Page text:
A Your System 6 configuration probably has the specific Helvetica Bold TrueType outlines available, while this Helvetica Bold TrueType version is missing in your System 7. When the Font Manager gets a request for Helvetica, txSize 160, txFace bold, it looks in the font association table of the Helvetica FOND (font family record; see page 37 of Inside Macintosh  Volume IV). First, it looks for the right size (yes, there's a TrueType outline font: size requirement fulfilled), then it looks for the style (oops, no Bold variant of the font available; must ask QuickDraw to apply its algorithmic "smearing" to produce a bold version of it).

Unfortunately, the QuickDraw emboldening always works the same way, regardless of the size of the character: it just smears the character horizontally by one pixel--which is rather ineffective for big point sizes and, of course, quite different from the typographically truly bold outline of the Helvetica Bold font.

By the way, if you choose the stylistic variants outline or shadow, the result is equally disappointing, because there are no specific TrueType versions available for Helvetica Outline or Helvetica Shadow.

In conclusion, the only way to avoid this problem is to make sure your users have the required font versions in their system. You may want to include this as a recommendation in the manual, or even to come up with an alert in your application if there's no Helvetica Bold in the system. Unfortunately, there's no easy, built-in way to check for this; IsOutline returns TRUE even when there's no Helvetica Bold, because the Helvetica TrueType font is used to render the character in the first place; the QuickDraw smearing is applied in a second step, and is not considered for the result of IsOutline. You would have to take the Helvetica FOND and walk its font association table "by hand."

Q My application calls SetOutlinePreferred so that TrueType fonts are used if both bitmapped and TrueType fonts are in the system. It was reported to me, however, that some international TrueType fonts look really bad at small point sizes on the screen. Should I avoid calling this function? 

A SetOutlinePreferred is best used as a user-selectable option. Along the same lines, you might want to include the SetPreserveGlyph call ( Inside Macintosh  Volume VI, page 12-21)--again, as a user-selectable option.

Currently, the default for outlinePreferred is FALSE for compatibility reasons (existing documents don't get reflowed if the bitmapped fonts are still around) and for aesthetic and performance reasons (users are free to maintain bitmapped fonts in the smaller point sizes if the TrueType version isn't satisfying for small sizes or is too slow). On the other hand, as soon as a bitmapped font is unavailable  for a requested point size, and a TrueType font is present, the TrueType font is used even with outlinePreferred = FALSE. Setting outlinePreferred = TRUE makes a difference only for point sizes where a bitmapped font strike is present along with an 'sfnt' in the same family. TrueType fonts might be preferable even for small point sizes if linearly scaled character widths are more important than screen rendering: if the main purpose of a program is preprint processing for a high-resolution output device, outlinePreferred = TRUE may give better line layout results on the printer, at the price of "not so great" type rendering on a 72 dpi screen. (An example of the conflict between linearly scaled TrueType and nonlinearly scaled bitmapped fonts is Helvetica: StringWidth('Lilli') returns 19 for the 12-point bitmapped font, and 15 for the 13-point size from TrueType!)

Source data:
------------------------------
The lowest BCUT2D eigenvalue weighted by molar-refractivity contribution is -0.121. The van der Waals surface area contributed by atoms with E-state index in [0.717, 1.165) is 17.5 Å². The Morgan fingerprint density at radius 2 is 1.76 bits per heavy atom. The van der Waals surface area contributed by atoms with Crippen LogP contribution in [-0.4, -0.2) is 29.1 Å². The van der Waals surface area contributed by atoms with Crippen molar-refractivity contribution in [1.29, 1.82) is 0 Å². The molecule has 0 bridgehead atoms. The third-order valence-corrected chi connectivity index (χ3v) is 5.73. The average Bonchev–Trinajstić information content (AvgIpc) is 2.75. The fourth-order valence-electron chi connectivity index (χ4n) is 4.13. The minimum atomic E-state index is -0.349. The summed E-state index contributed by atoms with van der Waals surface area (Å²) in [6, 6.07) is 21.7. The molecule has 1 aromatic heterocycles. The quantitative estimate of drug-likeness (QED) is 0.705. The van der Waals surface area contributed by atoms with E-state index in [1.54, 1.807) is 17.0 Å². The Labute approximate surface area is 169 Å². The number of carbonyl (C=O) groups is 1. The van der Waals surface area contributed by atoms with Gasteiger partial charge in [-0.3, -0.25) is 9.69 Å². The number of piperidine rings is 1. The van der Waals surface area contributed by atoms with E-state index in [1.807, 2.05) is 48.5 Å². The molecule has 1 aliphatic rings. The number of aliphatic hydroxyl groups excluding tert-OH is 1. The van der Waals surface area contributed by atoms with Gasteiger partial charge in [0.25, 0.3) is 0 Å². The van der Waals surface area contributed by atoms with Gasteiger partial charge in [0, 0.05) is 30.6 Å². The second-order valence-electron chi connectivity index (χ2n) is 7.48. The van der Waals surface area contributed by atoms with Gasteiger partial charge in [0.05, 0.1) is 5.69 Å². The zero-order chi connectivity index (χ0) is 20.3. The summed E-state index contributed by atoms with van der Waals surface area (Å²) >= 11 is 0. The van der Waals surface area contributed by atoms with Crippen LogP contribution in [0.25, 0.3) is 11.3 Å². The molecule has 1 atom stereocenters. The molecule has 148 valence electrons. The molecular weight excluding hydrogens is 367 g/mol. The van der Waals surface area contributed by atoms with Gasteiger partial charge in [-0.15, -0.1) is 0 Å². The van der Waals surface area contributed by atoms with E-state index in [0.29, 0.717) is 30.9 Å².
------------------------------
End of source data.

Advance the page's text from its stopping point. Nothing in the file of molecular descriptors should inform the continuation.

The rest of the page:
All this boils down to the recommendation stated initially: the user should be given the flexibility to decide whether to use the existing bitmaps (using TrueType only for bigger point sizes and high-resolution printers), or to go with TrueType even if the result on the screen is not optimal. (By the way, it's likely that TrueType development will substantially reduce this conflict in the future.)

Q When you bring up the Finder windows under System 7 on a color system and click a control panel item icon, it paints itself that fancy gray. How can I get that effect? 

A To get the fancy System 7 icon dimming to work in your program, read Macintosh Technical Note #306, "Drawing Icons the System 7 Way," and use the icon-drawing routines contained in it. The routines show how to use the Icon Toolkit, which is what the Finder uses. If you want the same effect under System 6, you'll have to emulate the dimming of the icons via QuickDraw; the IconDimming sample code in the Snippets folder on the Developer CD Series  disc shows how to do this.

Q When the OK button is disabled in the System 7 Standard File dialog box, it's drawn in gray. I was looking for sample code on how to do this in a way that's appropriate for multiple screens at various color depths. For example, how should you draw the outline if you have an OK button in a movable modal dialog box with half the OK button on an 8-bit color screen and the other half on a 1-bit monochrome screen? 

A There are two ways to draw the gray (dimmed) outline across several screens in different depths: one uses MakeRGBPat (Inside Macintosh  Volume V, page 73), the other uses DeviceLoop (Inside Macintosh  Volume VI, page 21-23). Look for GrayishOutline.p in the Snippets folder on the Developer CD Series  disc for a code sample that demonstrates both ways.

Q If the Epcot Center building "Spaceship Earth" were a golf ball and you were proportionally tall enough to hit it, where would it land? 

A Zimbabwe.

Q How do you determine whether the Picture Utilities Package function GetPictInfo is available? Gestalt doesn't seem to have the right stuff!